In the span of one week, at my job as a Church communications director, I had two people separately accuse me of completely opposite — and equally untrue — realities. One person sent me an online message implying I was ignorant at best and a heretic at worst for running a column in the diocesan newspaper written by a religious sister who mentioned her use of Centering Prayer. The other sent me a handwritten, anonymous screed because our newspaper had run a single image of a Latin Mass. This writer accused me of taking the entire diocese to a “pre-conciliar” time.
Those two letters made me wonder how we can bring peace and unity to our world when we can’t even find it in our own Church. The beauty of our faith is that we have an almost limitless supply of prayer possibilities that offer us the opportunity to deepen our relationship with God daily, whether we do that in silence on a cushion, on our knees before a candlelit altar, or even in our sneakers on a jog through the neighborhood.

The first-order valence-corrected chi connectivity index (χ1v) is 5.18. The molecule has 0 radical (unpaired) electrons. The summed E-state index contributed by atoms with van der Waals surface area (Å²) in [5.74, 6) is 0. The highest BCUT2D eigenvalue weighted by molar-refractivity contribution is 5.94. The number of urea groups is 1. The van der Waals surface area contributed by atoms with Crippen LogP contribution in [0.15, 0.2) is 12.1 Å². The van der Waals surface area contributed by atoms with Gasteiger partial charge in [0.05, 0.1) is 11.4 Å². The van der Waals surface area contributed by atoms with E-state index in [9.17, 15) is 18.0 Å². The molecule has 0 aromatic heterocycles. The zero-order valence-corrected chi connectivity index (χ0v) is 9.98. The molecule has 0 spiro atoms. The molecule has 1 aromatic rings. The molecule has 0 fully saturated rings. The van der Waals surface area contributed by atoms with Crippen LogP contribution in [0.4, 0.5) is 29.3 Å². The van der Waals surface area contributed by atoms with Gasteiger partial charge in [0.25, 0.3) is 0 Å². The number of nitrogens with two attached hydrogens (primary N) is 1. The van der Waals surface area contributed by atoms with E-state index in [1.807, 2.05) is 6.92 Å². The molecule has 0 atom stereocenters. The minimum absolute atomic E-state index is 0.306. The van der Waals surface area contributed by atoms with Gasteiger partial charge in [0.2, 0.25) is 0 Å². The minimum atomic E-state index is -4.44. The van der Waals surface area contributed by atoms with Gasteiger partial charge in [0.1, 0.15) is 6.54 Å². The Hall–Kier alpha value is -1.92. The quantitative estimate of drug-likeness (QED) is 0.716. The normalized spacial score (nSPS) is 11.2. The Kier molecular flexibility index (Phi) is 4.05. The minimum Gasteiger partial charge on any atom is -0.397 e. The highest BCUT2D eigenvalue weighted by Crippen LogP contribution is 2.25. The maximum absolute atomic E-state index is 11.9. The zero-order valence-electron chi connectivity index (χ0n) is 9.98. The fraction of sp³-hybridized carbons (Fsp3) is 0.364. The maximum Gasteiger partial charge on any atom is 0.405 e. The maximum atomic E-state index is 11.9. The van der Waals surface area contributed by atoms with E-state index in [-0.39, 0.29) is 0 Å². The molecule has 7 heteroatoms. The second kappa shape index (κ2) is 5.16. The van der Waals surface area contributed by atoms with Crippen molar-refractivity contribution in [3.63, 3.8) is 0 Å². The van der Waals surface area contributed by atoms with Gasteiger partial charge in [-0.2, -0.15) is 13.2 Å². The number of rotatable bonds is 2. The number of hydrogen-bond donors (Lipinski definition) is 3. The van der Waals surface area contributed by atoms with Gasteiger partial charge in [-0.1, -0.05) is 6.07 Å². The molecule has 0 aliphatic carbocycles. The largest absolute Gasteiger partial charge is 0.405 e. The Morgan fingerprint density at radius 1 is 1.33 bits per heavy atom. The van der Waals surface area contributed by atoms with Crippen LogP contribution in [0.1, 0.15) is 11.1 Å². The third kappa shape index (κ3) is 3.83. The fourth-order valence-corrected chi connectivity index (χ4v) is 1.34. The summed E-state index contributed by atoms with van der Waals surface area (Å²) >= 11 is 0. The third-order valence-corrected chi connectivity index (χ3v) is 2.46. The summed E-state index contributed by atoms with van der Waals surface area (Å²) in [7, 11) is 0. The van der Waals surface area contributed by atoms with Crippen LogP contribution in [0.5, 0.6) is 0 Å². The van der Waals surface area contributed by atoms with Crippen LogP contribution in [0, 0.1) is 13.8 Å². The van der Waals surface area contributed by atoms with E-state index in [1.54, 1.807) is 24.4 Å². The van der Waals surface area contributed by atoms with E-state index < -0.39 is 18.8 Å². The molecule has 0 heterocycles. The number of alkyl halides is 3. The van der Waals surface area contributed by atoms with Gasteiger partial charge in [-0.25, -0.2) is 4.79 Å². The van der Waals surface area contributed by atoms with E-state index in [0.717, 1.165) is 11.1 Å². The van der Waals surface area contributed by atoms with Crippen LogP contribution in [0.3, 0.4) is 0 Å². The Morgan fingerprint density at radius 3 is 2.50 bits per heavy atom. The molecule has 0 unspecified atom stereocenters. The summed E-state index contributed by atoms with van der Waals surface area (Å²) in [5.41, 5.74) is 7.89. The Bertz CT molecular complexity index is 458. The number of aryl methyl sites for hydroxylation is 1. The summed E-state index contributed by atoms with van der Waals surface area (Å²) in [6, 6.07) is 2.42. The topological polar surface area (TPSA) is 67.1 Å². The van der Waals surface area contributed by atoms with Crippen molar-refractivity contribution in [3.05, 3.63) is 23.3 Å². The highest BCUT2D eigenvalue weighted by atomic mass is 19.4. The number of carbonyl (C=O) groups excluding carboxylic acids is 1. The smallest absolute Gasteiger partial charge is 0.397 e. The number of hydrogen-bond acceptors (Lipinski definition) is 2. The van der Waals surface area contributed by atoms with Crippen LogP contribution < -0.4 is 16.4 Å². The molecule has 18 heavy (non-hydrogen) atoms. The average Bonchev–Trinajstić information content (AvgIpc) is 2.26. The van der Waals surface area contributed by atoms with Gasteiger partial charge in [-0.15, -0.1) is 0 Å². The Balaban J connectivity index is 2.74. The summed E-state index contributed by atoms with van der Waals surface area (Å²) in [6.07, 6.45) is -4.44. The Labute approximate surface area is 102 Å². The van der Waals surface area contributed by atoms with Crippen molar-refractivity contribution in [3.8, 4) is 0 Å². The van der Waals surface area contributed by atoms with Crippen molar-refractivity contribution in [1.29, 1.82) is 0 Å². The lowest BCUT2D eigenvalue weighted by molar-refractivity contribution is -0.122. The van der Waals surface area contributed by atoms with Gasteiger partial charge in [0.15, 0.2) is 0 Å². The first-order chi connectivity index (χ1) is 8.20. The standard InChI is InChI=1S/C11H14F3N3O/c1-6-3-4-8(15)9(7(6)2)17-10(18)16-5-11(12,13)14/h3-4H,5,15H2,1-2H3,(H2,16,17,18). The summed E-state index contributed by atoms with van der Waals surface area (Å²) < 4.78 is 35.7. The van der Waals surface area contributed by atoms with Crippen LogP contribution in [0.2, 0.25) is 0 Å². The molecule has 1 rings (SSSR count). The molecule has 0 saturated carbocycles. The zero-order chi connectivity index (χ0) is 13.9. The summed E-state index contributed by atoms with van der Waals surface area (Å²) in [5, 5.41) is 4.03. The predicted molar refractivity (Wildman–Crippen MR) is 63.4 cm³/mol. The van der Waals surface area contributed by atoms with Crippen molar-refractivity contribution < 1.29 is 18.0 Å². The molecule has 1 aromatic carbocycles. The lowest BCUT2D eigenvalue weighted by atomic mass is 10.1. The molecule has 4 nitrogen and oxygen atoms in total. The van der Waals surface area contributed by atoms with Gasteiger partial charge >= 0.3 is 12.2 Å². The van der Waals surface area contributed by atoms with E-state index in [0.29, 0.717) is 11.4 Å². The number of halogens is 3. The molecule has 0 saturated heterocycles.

Today’s Gospel message is one we would do well to take to heart in this climate of growing intolerance: “Whoever is not against you is for you.” If we are praying and working and acting in the name of Jesus as we go about our lives, what does it matter if my way isn’t your way and vice versa? As long as we are all on The Way, we can’t go wrong. Division serves no one, least of all the One who matters most.
Mary DeTurris Poust, “For and Against,” from the September 2019 issue of Give Us This Day www.giveusthisday.org (Collegeville, MN: Liturgical Press, 2019). Used with permission.
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